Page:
• entries
    23
  • comments
    78
  • views
    1,290

The End Of The Bungalow

Sign in to follow this  
PeterStarck

188 views

 

We had lived in the 1920s timber framed bungalow for the last ten years, which although small, allowed us to live comfortably enough while doing the self build. After we moved into the new house we had three months to demolish the bungalow, which was a planning condition. We found out that the bungalow was stick built in the 1920s for farm workers as a Home for Heroes after the First World War. The main part consisted of four rooms and was constructed from 4"x2" timber, lined with Chrysotile asbestos boards and the outside clad with feather edge timber. It was built on a small concrete ring beam. In the 1950s the outside cladding was obviously deteriorating so was battened out and expanded metal mesh was added which was then rendered in pebbledash. At the same time a brick built extension housing a bathroom was added at the rear. In the 1980s a porch was added along with a full width rear extension housing a kitchen and bathroom. An oil fired central heating system was also added.

 

Inside10.JPG

 

 

Sitting%2BRoom6.JPG

 

Sitting%2BRoom3.JPG

 

 

 

 

 

 

 

 

 

 

 

 

IMG_20180719_094354.jpg

 

 

 

We decided to dismantle the bungalow rather than knock it down as the site is small and the bungalow was less than 0.5m from the new house. This meant dismantling the bungalow in 'layers' and disposing of the materials before moving onto the next part. We took out the carpets, wiring and plumbing and disposed of that. We put all the doors and secondary glazing on Freegle and they were soon taken. While we were waiting for quotes for the asbestos removal we took off the pebbledash.

 

 

 

 

Outside6.JPG

 

 

Outside9.JPG

 

We only realised how poor the state of the bungalow was when we started to dismantle it. The sole plate had rotted completely in places as had the bottom of some of the studs. 

 

Outside1.JPG

 

 

IMG_20180728_114030.jpg

 

We then had the internal asbestos boards removed and at the same time I took the asbestos slates off the roof. I was doing that when we had a very hot spell and the glue melted on the soles of a pair of my trainers and working boots, so they went in the bin. I was glad when that job was finished as were the asbestos removers inside the bungalow. Once the asbestos was gone we took off the sarking boards and feather edge cladding. The sarking boards were in quite good condition and went quickly on Freegle but the feather edge was shot so we cut it up and took it to the local tip.

 

Outside11.JPG

Outside12.JPG

 

 

 

The rafters on the main part of the bungalow were 4"x2" and long and straight and went on Freegle for making chicken runs and animal houses.

 

 

Outside15.JPG

 Outside16.JPG

 

 

The rafters on the extension were 6"x2" and went to make a pergola. The main frame and studwork was taken by a couple of people for different things.

 

 

 

 

Outside20.JPG

 

 

The flooring went to someone with an old basement who wanted old timber flooring. The chimney breast and plinth wall yielded nearly 1600 bricks which someone took for a garden wall. We got homemade jam and some eggs in return.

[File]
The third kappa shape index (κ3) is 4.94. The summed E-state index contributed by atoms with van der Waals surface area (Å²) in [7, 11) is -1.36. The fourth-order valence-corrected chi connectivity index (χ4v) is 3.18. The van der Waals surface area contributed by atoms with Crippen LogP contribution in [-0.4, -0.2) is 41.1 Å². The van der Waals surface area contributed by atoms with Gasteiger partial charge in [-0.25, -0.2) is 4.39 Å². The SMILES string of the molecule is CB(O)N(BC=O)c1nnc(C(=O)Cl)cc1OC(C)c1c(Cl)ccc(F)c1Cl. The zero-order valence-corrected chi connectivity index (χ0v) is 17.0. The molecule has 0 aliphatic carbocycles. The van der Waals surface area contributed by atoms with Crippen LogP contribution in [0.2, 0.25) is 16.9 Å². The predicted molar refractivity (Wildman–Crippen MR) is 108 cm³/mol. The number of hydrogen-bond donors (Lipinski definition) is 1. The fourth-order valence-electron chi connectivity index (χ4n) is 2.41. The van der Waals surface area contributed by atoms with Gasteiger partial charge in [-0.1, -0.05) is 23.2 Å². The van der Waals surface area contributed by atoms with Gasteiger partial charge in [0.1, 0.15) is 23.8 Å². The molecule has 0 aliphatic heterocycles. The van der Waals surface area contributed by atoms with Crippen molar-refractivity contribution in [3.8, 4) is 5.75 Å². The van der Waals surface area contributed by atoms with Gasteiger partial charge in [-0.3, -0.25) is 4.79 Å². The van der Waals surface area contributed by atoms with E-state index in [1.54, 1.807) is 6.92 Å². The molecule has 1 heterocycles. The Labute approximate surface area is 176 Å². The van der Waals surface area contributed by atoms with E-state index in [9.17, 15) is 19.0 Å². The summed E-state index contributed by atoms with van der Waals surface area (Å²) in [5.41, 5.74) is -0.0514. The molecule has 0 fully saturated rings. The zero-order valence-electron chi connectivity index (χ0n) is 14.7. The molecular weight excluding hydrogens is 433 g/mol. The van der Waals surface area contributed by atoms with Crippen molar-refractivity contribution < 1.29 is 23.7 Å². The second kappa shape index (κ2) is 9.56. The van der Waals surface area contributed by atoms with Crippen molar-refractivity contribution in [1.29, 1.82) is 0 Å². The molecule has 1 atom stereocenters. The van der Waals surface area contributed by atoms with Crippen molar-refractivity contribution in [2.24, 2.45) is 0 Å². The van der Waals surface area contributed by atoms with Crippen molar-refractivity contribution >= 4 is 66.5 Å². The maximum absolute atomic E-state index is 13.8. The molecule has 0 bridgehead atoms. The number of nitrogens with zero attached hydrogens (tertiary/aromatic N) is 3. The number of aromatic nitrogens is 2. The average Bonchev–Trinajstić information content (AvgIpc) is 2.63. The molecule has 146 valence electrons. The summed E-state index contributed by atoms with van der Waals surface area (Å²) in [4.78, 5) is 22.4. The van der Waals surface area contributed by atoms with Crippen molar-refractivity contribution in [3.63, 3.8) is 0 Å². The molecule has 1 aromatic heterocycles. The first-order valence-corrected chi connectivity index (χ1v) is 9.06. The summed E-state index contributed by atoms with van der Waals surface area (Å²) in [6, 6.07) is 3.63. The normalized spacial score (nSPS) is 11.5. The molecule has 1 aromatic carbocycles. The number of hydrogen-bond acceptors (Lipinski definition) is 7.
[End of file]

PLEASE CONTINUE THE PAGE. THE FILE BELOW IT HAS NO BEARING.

Outside22.JPG

 

 

Outside23.JPG

 

 

 

The last things to go were several hundred concrete blocks so now we just have a pile of mixed rubble left.

 

 

 

Outside27.JPG

 

 

 

We are wondering whether to crush it on site and use it for the driveway and shed base or have it taken away and buy in some type 1.

 

 

 

 

 

 

 

We're pleased to have been able to dispose of most of the bungalow in a useful way by recycling the materials. It has also helped us by not having to pay for any of the demolition with the exception of the asbestos removal. It has been interesting stripping back the layers and seeing how it was constructed and altered over the years.

 

 

  • Like 5
Sign in to follow this  


5 Comments


Recommended Comments

@PeterStarck

That's really interesting Peter!

Out of interest - have you got any theories as to why the timber sole plate rotted so badly?

Share this comment


Link to comment
1 hour ago, Ian said:

@PeterStarck

That's really interesting Peter!

Out of interest - have you got any theories as to why the timber sole plate rotted so badly?

It only seemed to have rotted really badly under windows. The place highlighted in the picture also had the front gutter downpipe above the window side. The window sills were in poor condition because they were extended outwards when the battening and pebbledash were added leading to cracks between the timber. The problem was compounded by the concrete plinth which had been added when the pebbledash was put on.

An interesting experiment I carried out was to block up the two front underfloor vents to improve the heat loss problem. There were two at the rear also but they had already been blocked up by adding the extension with a solid concrete floor. I thought there might be dry rot after ten years but there was no sign which may have been because there was a concrete oversite under the floor and it was very dry.

Share this comment


Link to comment

Meticulous as always Peter! Just the garden to do. 

  • Thanks 1

Share this comment


Link to comment

Great photos.

 

It must be satisfying knowing that the bulk of the materials have been recycled else where.

  • Like 1

Share this comment


Link to comment

Create an account or sign in to comment

You need to be a member in order to leave a comment

Create an account

Sign up for a new account in our community. It's easy!

Register a new account

Sign in

Already have an account? Sign in here.

Sign In Now